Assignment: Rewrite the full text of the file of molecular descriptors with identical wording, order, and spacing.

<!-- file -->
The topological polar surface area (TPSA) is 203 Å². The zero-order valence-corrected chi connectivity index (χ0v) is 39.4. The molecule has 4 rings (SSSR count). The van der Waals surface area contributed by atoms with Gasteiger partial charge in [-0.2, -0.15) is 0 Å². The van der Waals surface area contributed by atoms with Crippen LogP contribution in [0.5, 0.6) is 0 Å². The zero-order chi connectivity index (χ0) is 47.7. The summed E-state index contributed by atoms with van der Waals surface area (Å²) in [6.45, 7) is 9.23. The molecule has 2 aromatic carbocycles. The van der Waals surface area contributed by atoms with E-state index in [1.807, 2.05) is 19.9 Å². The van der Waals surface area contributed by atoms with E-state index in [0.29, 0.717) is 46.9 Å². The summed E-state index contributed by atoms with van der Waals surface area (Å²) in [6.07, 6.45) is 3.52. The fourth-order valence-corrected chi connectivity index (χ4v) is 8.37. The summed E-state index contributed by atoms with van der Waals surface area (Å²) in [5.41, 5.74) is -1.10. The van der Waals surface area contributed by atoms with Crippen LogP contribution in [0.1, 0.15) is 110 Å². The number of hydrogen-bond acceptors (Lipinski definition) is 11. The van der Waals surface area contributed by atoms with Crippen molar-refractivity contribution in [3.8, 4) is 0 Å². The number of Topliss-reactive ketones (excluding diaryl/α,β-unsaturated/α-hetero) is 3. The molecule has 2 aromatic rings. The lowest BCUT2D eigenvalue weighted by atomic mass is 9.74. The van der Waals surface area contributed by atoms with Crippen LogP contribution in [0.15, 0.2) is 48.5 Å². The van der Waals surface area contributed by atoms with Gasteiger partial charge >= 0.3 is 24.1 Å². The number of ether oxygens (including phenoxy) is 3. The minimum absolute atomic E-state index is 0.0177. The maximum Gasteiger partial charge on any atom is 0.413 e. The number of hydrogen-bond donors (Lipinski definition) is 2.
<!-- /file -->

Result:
The topological polar surface area (TPSA) is 203 Å². The zero-order valence-corrected chi connectivity index (χ0v) is 39.4. The molecule has 4 rings (SSSR count). The van der Waals surface area contributed by atoms with Gasteiger partial charge in [-0.2, -0.15) is 0 Å². The van der Waals surface area contributed by atoms with Crippen LogP contribution in [0.5, 0.6) is 0 Å². The zero-order chi connectivity index (χ0) is 47.7. The summed E-state index contributed by atoms with van der Waals surface area (Å²) in [6.45, 7) is 9.23. The molecule has 2 aromatic carbocycles. The van der Waals surface area contributed by atoms with E-state index in [1.807, 2.05) is 19.9 Å². The van der Waals surface area contributed by atoms with E-state index in [0.29, 0.717) is 46.9 Å². The summed E-state index contributed by atoms with van der Waals surface area (Å²) in [6.07, 6.45) is 3.52. The fourth-order valence-corrected chi connectivity index (χ4v) is 8.37. The summed E-state index contributed by atoms with van der Waals surface area (Å²) in [5.41, 5.74) is -1.10. The van der Waals surface area contributed by atoms with Crippen LogP contribution in [0.1, 0.15) is 110 Å². The number of hydrogen-bond acceptors (Lipinski definition) is 11. The van der Waals surface area contributed by atoms with Crippen molar-refractivity contribution in [3.8, 4) is 0 Å². The number of Topliss-reactive ketones (excluding diaryl/α,β-unsaturated/α-hetero) is 3. The molecule has 2 aromatic rings. The lowest BCUT2D eigenvalue weighted by atomic mass is 9.74. The van der Waals surface area contributed by atoms with Crippen LogP contribution in [0.15, 0.2) is 48.5 Å². The van der Waals surface area contributed by atoms with Gasteiger partial charge >= 0.3 is 24.1 Å². The number of ether oxygens (including phenoxy) is 3. The minimum absolute atomic E-state index is 0.0177. The maximum Gasteiger partial charge on any atom is 0.413 e. The number of hydrogen-bond donors (Lipinski definition) is 2.